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Do fake wasp nests actually fool wasps?


I have seen fake wasp nests sold as a deterrent against wasps and similar insects. Do they really work? Is there some scientific evidence for it?

A related link: http://www.scienceworld.ca/do-fake-wasp-nests-fool-wasps


Wasps are extremely territorial creatures. They also have great sight. Wasp colonies will send out foragers and scouts to look for uninhabited areas with food in which they can build a nest. Because wasps are so fiercely territorial, a scout wasp will generally stay away from an area with another colony already in it.

Because of this fact fake wasps nest works!!

Source: http://www.environmentalsociety.ca/main/wp-content/uploads/2011/05/Fact-Sheet-Wasps.pdf


Can Wasps Be Repelled? Are the Repellents Effective? Debunking the Myths!

When you first encounter wasps, you want to get rid of them as soon as possible with a suitable insecticide. But it is not necessary to kill all the wasp hive inhabitants. You can follow the Extension Entomologist University of Kentucky College of Agriculture entomologists’ recommendation: “A dilute solution of ammonia and water (approximately 6 oz of ammonia per gallon of water) sprayed in and around trash cans and sponged onto outdoor tables and food preparation surfaces may help to repel yellow jackets from these areas. Use household ammonia, not Clorox (bleach)”.

Mint is yet another natural method. It’s believed that mint oil repels yellow jackets and people still use this plant or mint-based products to keep wasps away. But there is no research data available to support this idea. So, you may try to use this plant but don’t be disappointed if there are no results.

The scientists claim that there is no 100% protection against wasps, so be careful. Oklahoma State University scientists explain that social wasps (paper wasps and yellow jackets) and their nests should be avoided and not disturbed. Wasps and bees often visit garbage cans in picnic areas and other recreation sites, so it is best to avoid sitting or standing next to such sites. They also don’t advise using sweet-smelling colognes, perfumes and wearing orange, yellow, and blue clothes, as they will attract flying wasps. Don’t forget to always put away food and drinks!

However, an encouraging study proved the high potential for efficient wasp repelling. Of the 21 essential oils tested, 17 showed significant repellency on yellow jackets and paper wasps: clove, pennyroyal, lemongrass, ylang ylang, spearmint, wintergreen, sage, rosemary, lavender, geranium, patchouli, citronella, Roman chamomile, thyme, fennel seed, anise and peppermint.

Unfortunately, we haven’t been able to find any scientific evidence supporting the existence of ready-to-use wasp repellents and that they can be bought. But the manufacturers of wasp control products don’t give up and keep on experimenting and inventing new products. So far, their effectiveness has not been scientifically proven so if you don’t want to deal with artificial chemical wasp killers and wasp removal products, give it a try but we can’t guarantee you any results.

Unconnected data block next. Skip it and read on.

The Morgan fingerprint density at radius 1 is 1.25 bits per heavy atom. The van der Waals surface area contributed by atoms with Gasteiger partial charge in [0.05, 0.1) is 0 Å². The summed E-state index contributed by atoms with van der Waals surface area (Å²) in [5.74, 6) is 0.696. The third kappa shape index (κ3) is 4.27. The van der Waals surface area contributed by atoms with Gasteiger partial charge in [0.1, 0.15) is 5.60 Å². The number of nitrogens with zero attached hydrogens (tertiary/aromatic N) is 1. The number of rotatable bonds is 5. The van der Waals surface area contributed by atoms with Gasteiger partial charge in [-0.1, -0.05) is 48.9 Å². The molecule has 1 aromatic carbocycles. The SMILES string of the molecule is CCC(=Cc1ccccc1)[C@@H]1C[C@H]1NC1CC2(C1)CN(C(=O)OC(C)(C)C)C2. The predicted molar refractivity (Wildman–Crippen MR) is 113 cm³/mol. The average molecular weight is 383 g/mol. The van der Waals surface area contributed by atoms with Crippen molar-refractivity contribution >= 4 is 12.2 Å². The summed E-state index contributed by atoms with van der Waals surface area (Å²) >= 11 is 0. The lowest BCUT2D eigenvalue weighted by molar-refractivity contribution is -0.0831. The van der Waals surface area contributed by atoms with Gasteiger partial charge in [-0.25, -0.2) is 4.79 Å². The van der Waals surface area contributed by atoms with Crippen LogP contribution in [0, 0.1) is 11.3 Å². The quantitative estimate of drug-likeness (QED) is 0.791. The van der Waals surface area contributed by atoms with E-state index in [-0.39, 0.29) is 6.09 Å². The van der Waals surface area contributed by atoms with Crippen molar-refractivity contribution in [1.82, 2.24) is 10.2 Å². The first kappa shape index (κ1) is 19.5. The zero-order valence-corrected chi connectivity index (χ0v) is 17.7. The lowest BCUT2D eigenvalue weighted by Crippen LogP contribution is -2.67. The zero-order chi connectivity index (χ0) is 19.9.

About Wasps&hellip

Wasps are closely related to ants and bees, and share a common evolutionary ancestor. With about 100,000 identified species, wasps make up a diverse group in the order Hymenoptera.

They are distinguishable from bees by a pointed lower abdomen and a sharply cinched waistline that separates the segments of its body. Wasps are also less furry than bees and possess mandibles for cutting and biting.

Wasps are either solitary insects that live alone or are social creatures that form colonies.

Social and Solitary Wasps

Solitary wasps typically build nests in an isolated spot underground, in hollowed plant stems, or holes in trees where they bring back prey to feed their young. The vast majority of wasps are the solitary type, and while they do have stingers, they are used primarily to paralyze their prey and not for defense.

Social wasps, on the other hand, have a highly organized society featuring one or more queens with male drones and female workers. Each spring, the queen builds a small nest and lays eggs to hatch workers, who then in turn continue to build and expand the nest.

The structure is composed of multiple six-sided cells made from regurgitated wood and plant matter that creates a paper like material.

As the queen continues to lay eggs throughout the summer, a single colony can be comprised of more than 5,000 members. By winter, all wasps die off with the exception of one newly fertilized queen who is able to survive the cold to start the process anew the following spring.

Social wasps are members of the Vespidae family, and are easily recognizable by their bright yellow and black coloring and powerful stings. When disturbed, these types emit a pheromone that alerts other wasps of danger, sending them into a stinging frenzy. Only females have stingers and they can sting repeatedly.


Fake wasp and hornet nest buying guide

If you’re at least relatively certain that a fake hornet nest is a good solution for your wasp problem, the next step is to make sure that you buy the right nest for your situation.

Most commercial fake nests resemble hornet nests – they are grey and cone-shaped. Most wasps have a low-resolution vision, but it is good enough to make out a familiar shape. This is why fake nests work best against wasps that make visually similar nests.

Some species of paper wasps have very good eyesight and can recognize the faces of other wasps in their colony. However, they still rely on familiarity and learning to recognize objects in their environment. An unusual shape is unlikely to deter them from making a home nearby.

There are, however, other factors to consider before making a purchase: